Virgil was dragging one leg. Lucas realized that he'd been hit there, too, and they went on and then the killer turned again and unloaded another full magazine at them and Lucas got hit in the chest and leg and went down again, and this time, he didn't try to get back up.
He heard more shooting, Virgil's shotgun once, twice, and he thought, Got him, and then blacked out for a moment, came back, looking up at the bare branches of an overhanging maple tree, and the pain came.
The pain came like an ocean wave and dimmed his sight. He groaned, once, and sputtered, and it occurred to him that he might be dying. There was a scuffling nearby, and he turned his head, and saw Virgil crawling across the thin, hard-crusted snow.
He said, he thought, "Help me," as Virgil's face loomed, close, inches above his eyes, and he saw that Virgil was bleeding heavily from the head wound, the blood rolling down his face and into his eyes.
Virgil's face hovered and he asked again, "How bad?"
"I dunno..." And... blackout.***
When Lucas opened his eyes, he was almost pain-free, though there was an ache in his right shoulder. He was lying on his own bed, in St. Paul. He was warm, safe.
Sweating. He could feel the sweat on his forehead and cheekbones without touching it. He groaned, "Jesus Christ."
He'd never quite pooh-poohed the idea of post-traumatic stress disorder and the flashbacks that came with it, but somewhere in the back of his hockey defenseman brain, he really thought PTSD mostly applied to guys who weren't quite tough enough.
He no longer thought that.***
He lay in bed for a while, angry at himself for the flashback. He should, he believed, be able to get past them, if only he had the willpower. He also knew he was wrong about that, but couldn’t help believing it anyway.
His wife, Weather Karkinnen, a plastic and reconstructive surgeon, had gone to work before dawn, as she usually did, leaving behind a stack of pillows that smelled lightly of her overnight lotion, a floral scent, maybe wild roses.
He sighed, rolled over, winced as his weight pressed on his injured shoulder, patted Weather's pillow for reassurance that everything was okay. With his feet on the floor, he sat checking for chest pain-almost gone, unless he put pressure on his rib cage-and leg pain. A series of X-rays the previous month confirmed that the leg bone had healed, with a slight deformity that the docs said wasn't important. Lucas wasn't sure he agreed: it still hurt when he jogged.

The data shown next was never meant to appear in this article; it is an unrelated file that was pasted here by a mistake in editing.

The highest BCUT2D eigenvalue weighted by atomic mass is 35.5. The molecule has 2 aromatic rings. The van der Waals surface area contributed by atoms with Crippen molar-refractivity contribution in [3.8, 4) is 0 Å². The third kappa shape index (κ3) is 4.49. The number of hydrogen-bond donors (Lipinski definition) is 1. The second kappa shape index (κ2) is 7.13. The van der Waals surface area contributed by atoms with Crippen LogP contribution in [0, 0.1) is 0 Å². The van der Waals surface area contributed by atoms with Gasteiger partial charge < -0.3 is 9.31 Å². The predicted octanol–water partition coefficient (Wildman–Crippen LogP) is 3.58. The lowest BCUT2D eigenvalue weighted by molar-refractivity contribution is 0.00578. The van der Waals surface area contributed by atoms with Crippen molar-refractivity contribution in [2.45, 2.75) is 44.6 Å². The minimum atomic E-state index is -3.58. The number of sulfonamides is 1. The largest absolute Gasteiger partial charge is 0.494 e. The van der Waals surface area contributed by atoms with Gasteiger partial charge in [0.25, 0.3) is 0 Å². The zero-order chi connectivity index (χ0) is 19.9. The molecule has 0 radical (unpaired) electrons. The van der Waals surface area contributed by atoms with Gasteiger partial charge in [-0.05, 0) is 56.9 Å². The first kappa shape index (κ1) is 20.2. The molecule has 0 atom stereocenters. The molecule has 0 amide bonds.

In the bathroom, he showered, shaved, and inspected himself in the mirror. He was a tall, square-shouldered man, two inches over six feet, with crystalline blue eyes and dark hair now threaded with gray. The gray was gaining but was not yet dominant.
He could see a fresh puckered scar from a bullet wound outside his right nipple, and another bullet scar in the muscle of his right arm, and a pink, six-inch-long surgical scar up the ball of his right shoulder. He had exit wounds on the back of his arm and on his right shoulder blade, another two bullet scars and a surgical scar on his lower right leg, but couldn't see those, only feel them.
He looked too thin. Lucas had two basic body styles: the square, two-hundred-pound light heavyweight boxer style, and the thinner, hundred-and-ninety-pound iron-man style. Usually, when he looked thin, he also looked tough, leathery, because he was training hard. Nothing like a fast, hard five miles before breakfast, his thinner self believed.
Now, at a hundred and eighty-five pounds, he looked too thin, and yet, puffy. Too much time on a couch, watching CNN or clicking through the streaming videos, eating Wheat Thins. He enjoyed working out, running hard, sweating hard, and had, all of his life. He hadn't been able to do either for almost nine months. In late July, with approval from the docs, he'd joined a local gym, started doing some lifting and treadmill work.
It helped, and it hurt.***
This morning, after he’d cleaned up, he dressed in jeans, a University of Minnesota sweatshirt, and cross-training shoes. He ate a bowl of microwave oatmeal with a shot of whey protein, spent an hour reading five online newspapers and checking his stock portfolio on Morningstar. When he finished the last of the papers, he went for a walk to a Target store, as much for human contact as for the shopping. He carried an old-fashioned wooden-crook cane that he’d bought at a drugstore, just in case.